Box office wise, “Top Gun: Maverick” has set too high a bar to reach, as its $718 million domestic gross was so massive that it even held off “Avatar: The Way of Water” as the No. 1 film of 2022, not just of the summer. It also became the top-grossing domestic movie in Paramount history, even beating out another Cameron film, “Titanic,” after its 25-year reign. Yet with “Barbie’s” $350+ million gross through its first ten days, it might become so massive that it knocks off the seemingly untouchable “The Super Mario Bros. Movie” as the No. 1 film of 2023, not just of the summer. It would also be enough to make it the top-grossing domestic movie in Warner Bros’ history, even beating out Christopher Nolan yet again in toppling “The Dark Knight” from its 15-year reign. While $600+ million might ultimately be “Barbie’s” final ceiling, that still may make it an open and shut case for Oscar voters. If Zaslav himself moves “Dune: Part Two” and “The Color Purple” to 2024, it would undoubtedly ensure “Barbie” is Warners’ top Oscar priority – assuming Zaslav and his fellow executives leave much of an Oscar season left for it to be in.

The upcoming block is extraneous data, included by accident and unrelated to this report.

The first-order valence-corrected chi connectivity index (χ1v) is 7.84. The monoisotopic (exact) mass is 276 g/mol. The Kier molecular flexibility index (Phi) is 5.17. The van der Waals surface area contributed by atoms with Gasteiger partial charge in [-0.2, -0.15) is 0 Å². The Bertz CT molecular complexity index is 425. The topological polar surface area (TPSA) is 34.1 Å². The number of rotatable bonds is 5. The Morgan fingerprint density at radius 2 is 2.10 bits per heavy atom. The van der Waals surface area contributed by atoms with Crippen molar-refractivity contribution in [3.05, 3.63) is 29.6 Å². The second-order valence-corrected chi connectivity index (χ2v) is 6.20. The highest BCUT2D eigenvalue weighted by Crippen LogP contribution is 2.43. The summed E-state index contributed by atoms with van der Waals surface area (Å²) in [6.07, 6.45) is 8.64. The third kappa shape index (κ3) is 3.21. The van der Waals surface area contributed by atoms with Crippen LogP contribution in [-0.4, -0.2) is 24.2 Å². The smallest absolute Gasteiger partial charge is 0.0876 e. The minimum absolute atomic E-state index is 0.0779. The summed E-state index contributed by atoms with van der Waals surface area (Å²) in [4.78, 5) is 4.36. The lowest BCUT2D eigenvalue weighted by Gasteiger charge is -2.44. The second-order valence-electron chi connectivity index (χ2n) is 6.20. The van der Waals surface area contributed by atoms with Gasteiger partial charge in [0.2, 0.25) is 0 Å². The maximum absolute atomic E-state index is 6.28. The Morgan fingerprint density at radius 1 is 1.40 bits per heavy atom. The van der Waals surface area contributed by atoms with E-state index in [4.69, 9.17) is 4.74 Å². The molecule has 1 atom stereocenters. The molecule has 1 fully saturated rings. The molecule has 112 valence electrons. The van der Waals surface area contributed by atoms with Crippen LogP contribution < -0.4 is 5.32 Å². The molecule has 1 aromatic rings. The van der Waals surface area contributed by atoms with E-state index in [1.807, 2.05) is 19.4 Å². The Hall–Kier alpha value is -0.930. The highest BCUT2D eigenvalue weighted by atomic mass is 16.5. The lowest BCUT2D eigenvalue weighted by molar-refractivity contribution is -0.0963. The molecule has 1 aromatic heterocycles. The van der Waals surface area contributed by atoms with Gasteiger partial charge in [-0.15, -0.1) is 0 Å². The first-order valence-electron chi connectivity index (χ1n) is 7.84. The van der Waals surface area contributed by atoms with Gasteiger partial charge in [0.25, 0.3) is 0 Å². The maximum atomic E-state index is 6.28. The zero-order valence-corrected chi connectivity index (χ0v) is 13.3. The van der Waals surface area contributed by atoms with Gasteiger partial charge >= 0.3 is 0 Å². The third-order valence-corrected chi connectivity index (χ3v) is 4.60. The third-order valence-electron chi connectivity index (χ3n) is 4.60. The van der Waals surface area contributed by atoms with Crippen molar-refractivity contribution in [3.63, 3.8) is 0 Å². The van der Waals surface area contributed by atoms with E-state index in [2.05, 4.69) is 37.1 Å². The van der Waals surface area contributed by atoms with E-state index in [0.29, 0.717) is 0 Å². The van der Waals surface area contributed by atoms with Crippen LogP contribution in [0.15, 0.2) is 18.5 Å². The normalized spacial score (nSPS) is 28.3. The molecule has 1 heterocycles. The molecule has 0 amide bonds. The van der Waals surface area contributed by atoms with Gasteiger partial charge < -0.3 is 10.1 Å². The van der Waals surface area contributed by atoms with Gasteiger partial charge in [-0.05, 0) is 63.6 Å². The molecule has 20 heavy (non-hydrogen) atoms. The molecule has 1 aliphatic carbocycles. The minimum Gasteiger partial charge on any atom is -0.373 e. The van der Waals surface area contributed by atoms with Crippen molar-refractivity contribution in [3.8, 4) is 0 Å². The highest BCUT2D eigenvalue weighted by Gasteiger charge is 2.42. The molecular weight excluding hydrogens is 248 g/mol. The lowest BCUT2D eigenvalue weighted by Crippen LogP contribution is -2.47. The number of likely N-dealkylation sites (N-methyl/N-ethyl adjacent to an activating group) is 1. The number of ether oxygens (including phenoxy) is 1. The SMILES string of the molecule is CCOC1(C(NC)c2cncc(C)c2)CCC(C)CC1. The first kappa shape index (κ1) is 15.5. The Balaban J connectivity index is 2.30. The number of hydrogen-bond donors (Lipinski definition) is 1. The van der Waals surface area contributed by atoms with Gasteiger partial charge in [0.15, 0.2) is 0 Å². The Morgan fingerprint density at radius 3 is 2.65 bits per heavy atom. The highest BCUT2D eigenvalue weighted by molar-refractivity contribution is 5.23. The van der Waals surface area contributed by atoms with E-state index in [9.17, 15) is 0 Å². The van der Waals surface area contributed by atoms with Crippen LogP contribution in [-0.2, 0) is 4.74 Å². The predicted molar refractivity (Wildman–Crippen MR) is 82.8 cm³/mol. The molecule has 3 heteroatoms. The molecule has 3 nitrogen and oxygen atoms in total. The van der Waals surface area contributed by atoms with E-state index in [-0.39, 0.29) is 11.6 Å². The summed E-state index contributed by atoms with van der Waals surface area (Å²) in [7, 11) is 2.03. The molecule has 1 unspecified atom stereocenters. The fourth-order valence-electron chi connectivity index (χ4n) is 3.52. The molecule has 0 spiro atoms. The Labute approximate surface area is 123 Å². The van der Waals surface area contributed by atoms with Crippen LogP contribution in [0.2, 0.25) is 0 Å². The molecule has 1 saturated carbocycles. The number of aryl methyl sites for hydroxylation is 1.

No matter what, “Barbie” may be a necessary nominee to give Oscar night a ratings boost, especially after the strikes. That kind of cross-country appeal, at least among specific demographics, might be what unites “Barbie” and “Top Gun: Maverick” the most in how they became unlikely juggernauts. Both appealed to demographics that many consider undervalued in Hollywood in their own way. But when they finally got a movie made for them, they didn’t stop showing up.
For “Barbie,” such an audience was obviously females of all ages, both in selling the movie to them and in how Gerwig made it resonate with them when they saw it – which would have been the case even without “Oppenheimer’s” bonus partnership. For “Top Gun: Maverick,” it was easy to claim it was the kind of large-scale, feel-good, flag-waving action movie Hollywood doesn’t make for fly-over audiences and “regular” moviegoers anymore. Perhaps their failure to show up for Cruise in the same way for the less nostalgic and sentimental “Mission: Impossible – Dead Reckoning Part One” only proves that point too.